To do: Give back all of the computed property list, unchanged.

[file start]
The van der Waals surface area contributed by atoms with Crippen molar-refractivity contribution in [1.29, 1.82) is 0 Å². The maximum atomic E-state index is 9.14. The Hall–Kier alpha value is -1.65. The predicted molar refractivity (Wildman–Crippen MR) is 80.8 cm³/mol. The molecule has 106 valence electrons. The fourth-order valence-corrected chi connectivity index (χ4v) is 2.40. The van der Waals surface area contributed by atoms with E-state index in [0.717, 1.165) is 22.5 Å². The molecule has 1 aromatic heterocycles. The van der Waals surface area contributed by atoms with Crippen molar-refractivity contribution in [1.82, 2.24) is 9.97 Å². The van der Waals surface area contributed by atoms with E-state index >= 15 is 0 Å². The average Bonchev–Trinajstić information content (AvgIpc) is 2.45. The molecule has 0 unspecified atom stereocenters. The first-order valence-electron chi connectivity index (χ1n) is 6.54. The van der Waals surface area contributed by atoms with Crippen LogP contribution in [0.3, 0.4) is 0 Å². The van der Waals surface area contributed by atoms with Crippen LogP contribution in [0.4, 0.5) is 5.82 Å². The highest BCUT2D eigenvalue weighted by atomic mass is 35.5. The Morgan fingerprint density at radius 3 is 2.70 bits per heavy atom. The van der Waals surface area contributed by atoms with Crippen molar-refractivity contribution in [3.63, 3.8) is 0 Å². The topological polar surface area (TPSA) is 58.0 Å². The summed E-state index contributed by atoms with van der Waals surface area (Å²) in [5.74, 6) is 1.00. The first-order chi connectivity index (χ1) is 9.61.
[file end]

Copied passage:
The van der Waals surface area contributed by atoms with Crippen molar-refractivity contribution in [1.29, 1.82) is 0 Å². The maximum atomic E-state index is 9.14. The Hall–Kier alpha value is -1.65. The predicted molar refractivity (Wildman–Crippen MR) is 80.8 cm³/mol. The molecule has 106 valence electrons. The fourth-order valence-corrected chi connectivity index (χ4v) is 2.40. The van der Waals surface area contributed by atoms with E-state index in [0.717, 1.165) is 22.5 Å². The molecule has 1 aromatic heterocycles. The van der Waals surface area contributed by atoms with Crippen molar-refractivity contribution in [1.82, 2.24) is 9.97 Å². The van der Waals surface area contributed by atoms with E-state index >= 15 is 0 Å². The average Bonchev–Trinajstić information content (AvgIpc) is 2.45. The molecule has 0 unspecified atom stereocenters. The first-order valence-electron chi connectivity index (χ1n) is 6.54. The van der Waals surface area contributed by atoms with Crippen LogP contribution in [0.3, 0.4) is 0 Å². The van der Waals surface area contributed by atoms with Crippen LogP contribution in [0.4, 0.5) is 5.82 Å². The highest BCUT2D eigenvalue weighted by atomic mass is 35.5. The Morgan fingerprint density at radius 3 is 2.70 bits per heavy atom. The van der Waals surface area contributed by atoms with Crippen molar-refractivity contribution in [3.63, 3.8) is 0 Å². The topological polar surface area (TPSA) is 58.0 Å². The summed E-state index contributed by atoms with van der Waals surface area (Å²) in [5.74, 6) is 1.00. The first-order chi connectivity index (χ1) is 9.61.